5 Steps to Prevent Stalking
1) Proper Knowledge about Stalking:
Stalking is a pattern of behaviour that makes you feel afraid, nervous, harassed, or in danger. It is when someone repeatedly contacts you, follows you, sends you things, talks to you when you don’t want them to, or threatens you.
The majority of stalking victims are women but men can be victims too. Head of North Yorkshire Police’s Safeguarding Team says: “Stalking can have a long-lasting impact on victims, which can be both physical and psychological. In addition, there is often further impact socially and economically”.
2) Identify Stalking Behaviours
- Knowing victims schedule, track, harass or frighten you.
- Following and show up at places victim goes.
- Calling or texting repeatedly.
- Creating a fake web or spread rumours on social networking sites.
- Stealing or damage the victim’s home, car, or other property.
- Sending unwanted or unsolicited gifts, letters, cards, pictures, or e-mails.
- Monitoring phone calls or computer use.
- Using hidden cameras or global positioning systems for tracking
- Threatening to hurt victim, victim’s family, friends, or pets.
3) Recognize the Impacts of Being Stalked
- Feel helpless, impatient, fearful, angry or depressed.
- Have nightmares, flashbacks, disturbing thoughts, feelings, or memories.
- Feel vulnerable, unsafe, and not know who to trust.
- Think the person is always watching you.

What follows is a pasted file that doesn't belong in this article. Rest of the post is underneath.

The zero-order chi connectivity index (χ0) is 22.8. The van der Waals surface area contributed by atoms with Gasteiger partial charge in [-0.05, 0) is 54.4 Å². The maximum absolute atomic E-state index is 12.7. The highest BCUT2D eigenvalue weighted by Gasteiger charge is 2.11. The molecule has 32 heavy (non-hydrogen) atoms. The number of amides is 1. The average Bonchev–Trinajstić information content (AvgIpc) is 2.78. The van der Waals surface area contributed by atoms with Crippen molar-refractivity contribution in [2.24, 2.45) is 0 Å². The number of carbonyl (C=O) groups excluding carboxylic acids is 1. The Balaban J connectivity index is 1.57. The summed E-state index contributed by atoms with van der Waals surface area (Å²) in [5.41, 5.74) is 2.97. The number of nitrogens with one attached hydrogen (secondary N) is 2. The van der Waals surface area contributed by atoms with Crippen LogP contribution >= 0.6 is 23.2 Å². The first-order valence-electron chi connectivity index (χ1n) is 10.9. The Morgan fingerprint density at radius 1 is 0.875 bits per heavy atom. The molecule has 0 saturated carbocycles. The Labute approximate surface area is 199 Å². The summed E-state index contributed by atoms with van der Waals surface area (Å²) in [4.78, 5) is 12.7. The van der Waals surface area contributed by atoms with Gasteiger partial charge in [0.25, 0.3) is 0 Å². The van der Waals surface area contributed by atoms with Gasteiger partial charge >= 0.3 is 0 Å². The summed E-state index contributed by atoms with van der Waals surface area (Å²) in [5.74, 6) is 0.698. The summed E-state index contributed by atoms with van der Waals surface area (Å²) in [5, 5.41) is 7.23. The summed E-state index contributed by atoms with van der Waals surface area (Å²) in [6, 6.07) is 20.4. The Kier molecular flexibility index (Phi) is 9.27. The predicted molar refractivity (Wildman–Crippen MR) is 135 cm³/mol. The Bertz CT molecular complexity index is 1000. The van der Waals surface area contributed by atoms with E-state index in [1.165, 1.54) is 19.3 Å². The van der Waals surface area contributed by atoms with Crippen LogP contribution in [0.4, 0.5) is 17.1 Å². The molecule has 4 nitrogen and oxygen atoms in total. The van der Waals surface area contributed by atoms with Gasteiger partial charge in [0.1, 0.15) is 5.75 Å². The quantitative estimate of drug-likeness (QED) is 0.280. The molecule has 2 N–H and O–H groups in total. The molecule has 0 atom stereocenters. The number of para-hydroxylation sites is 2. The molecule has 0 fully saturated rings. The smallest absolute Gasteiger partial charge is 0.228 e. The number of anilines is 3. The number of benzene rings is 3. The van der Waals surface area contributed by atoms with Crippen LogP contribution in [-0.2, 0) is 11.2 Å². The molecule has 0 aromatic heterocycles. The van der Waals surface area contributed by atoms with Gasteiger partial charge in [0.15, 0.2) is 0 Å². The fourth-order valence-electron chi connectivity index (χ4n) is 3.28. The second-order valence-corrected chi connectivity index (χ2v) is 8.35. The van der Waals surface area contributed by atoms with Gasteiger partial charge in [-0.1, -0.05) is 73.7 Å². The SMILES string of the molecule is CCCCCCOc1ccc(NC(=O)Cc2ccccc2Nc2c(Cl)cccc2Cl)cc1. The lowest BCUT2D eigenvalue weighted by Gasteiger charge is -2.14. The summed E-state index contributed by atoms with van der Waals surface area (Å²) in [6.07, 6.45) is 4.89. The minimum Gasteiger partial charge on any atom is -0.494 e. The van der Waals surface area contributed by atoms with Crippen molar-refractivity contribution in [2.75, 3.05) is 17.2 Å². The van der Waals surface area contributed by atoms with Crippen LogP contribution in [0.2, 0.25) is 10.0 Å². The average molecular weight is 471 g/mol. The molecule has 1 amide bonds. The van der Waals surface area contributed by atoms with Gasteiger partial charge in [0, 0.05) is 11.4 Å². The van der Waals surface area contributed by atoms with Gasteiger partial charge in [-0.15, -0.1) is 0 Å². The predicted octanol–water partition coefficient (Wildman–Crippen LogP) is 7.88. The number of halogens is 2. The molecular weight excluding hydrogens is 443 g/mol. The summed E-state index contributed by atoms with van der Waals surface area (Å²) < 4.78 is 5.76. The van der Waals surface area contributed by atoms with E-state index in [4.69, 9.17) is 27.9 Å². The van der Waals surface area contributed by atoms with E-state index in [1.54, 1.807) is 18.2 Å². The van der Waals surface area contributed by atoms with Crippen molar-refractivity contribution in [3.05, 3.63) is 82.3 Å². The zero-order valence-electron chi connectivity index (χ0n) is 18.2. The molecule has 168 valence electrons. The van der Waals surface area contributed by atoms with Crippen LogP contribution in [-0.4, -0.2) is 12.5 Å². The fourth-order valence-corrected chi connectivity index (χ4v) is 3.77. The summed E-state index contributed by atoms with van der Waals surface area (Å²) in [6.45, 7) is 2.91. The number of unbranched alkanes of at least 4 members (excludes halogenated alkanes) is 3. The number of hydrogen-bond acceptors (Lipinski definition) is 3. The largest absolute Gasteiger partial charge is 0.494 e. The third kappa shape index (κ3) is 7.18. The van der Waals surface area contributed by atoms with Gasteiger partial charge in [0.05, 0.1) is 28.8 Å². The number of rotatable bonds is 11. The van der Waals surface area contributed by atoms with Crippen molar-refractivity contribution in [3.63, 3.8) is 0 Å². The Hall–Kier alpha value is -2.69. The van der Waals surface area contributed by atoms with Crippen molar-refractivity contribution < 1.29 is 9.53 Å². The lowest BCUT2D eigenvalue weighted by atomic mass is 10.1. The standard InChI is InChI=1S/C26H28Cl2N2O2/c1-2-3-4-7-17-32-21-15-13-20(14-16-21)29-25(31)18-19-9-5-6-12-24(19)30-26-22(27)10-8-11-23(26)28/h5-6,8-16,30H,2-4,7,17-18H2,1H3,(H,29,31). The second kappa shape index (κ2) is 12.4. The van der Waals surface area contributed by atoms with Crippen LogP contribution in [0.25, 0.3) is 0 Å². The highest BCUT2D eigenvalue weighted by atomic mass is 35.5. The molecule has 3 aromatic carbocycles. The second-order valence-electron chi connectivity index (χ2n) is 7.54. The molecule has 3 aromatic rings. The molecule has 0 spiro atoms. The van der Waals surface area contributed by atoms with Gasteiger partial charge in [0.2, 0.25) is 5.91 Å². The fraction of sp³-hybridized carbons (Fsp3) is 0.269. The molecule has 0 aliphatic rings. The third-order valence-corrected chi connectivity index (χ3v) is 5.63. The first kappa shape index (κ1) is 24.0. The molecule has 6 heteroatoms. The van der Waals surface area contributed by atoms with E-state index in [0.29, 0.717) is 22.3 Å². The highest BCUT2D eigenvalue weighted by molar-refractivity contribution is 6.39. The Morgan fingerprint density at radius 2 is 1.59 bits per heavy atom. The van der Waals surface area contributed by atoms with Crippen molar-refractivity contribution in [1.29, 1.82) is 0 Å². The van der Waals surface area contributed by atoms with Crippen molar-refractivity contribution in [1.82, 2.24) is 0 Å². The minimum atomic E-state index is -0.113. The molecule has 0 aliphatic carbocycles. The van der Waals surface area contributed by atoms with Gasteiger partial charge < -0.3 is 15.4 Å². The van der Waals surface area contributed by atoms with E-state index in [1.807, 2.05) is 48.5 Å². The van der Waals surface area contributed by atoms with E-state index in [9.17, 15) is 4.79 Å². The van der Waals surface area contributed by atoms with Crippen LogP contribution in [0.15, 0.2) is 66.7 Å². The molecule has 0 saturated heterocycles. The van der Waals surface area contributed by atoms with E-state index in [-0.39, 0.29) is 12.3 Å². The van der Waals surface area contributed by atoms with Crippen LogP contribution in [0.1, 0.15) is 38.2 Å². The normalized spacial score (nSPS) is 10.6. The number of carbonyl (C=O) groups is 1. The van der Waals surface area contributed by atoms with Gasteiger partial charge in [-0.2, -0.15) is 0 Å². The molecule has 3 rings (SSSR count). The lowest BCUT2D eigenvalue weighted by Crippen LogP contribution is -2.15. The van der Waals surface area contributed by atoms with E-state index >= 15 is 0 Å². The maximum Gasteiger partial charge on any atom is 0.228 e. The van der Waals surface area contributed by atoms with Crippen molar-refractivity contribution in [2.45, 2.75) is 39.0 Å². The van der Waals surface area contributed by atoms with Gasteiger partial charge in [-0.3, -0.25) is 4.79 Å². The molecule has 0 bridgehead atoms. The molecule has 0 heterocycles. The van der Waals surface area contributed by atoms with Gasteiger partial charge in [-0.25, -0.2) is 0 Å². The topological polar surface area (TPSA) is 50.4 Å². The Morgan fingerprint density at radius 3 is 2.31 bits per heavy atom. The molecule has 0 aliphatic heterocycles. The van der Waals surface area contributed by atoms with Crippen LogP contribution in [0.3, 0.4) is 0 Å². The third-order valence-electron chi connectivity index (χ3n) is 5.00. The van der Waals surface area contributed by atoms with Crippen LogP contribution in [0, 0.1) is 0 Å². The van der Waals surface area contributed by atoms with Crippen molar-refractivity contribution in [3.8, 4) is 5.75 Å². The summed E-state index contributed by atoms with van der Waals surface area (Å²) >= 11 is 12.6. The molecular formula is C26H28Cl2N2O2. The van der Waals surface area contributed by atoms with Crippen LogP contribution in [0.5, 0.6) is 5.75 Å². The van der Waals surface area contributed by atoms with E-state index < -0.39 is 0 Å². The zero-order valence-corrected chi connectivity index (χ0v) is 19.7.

- Feel confused, frustrated, or isolated because other people don’t understand why you are afraid
- Have difficulty sleeping or concentrating.
- Lose or gain weight for forgetting to eat or overeating
- Anxious for not know what might happen next
4) Stalking Precautions
According to the National Crime Victimization Survey, nearly 70 percent of stalking victims knew their offender in some way. So taking the following initiatives are essential.
- Don’t speak to or engage with the stalker.
- Let know friends or family members, school principal, or another adult you can trust, when you are afraid or need help.
- Find out about your legal rights to protection from stalking.
- Be aware of own online profile and how much information you make public.
- Make sure personal data is safe. Change your password frequently.
- Consider carrying a personal alarm or download a personal safety app like Hollie Guard on your smartphone: hollieguard.com
- When you go out, tell someone where you are going and when you’ll be back.
- In an emergency, call 911 or your local police department.
Keep a cell phone handy.
- Save notes, letters, or other items that are sent to you and keep a record of all other contacts from the person who is stalking.
- Take photographs of the texts and print out any emails you receive in case they are deleted. These items will be very useful to the police.
5) Help Someone Else
If you know someone who is being stalked, you can:
- Ask how you can help & offer your support.
- Be a good listener.
- Encourage your friend to seek help.
- Avoid any confrontations because this could be dangerous for you and your friend.
If you like WhatsOn, why not do us a favour. More & more people getting involved and supporting WhatsOn. We are independent & progressive, unlike many corporate media - We know you want WhatsOn to benefit as many people as possible Now we need your support, WhatsOn will continue to engage with cutting edge events, news & reviews of our times and hold power to account & champion social justice. WhatsOn’s independence means, we are free from corporate & commercial bias. However, we need your support to give a voice to the voice less and keep our independence. We rely on the support of our readers and any amount , big or small, makes a valuable difference. Thank you. SUPPORT WhatsOn!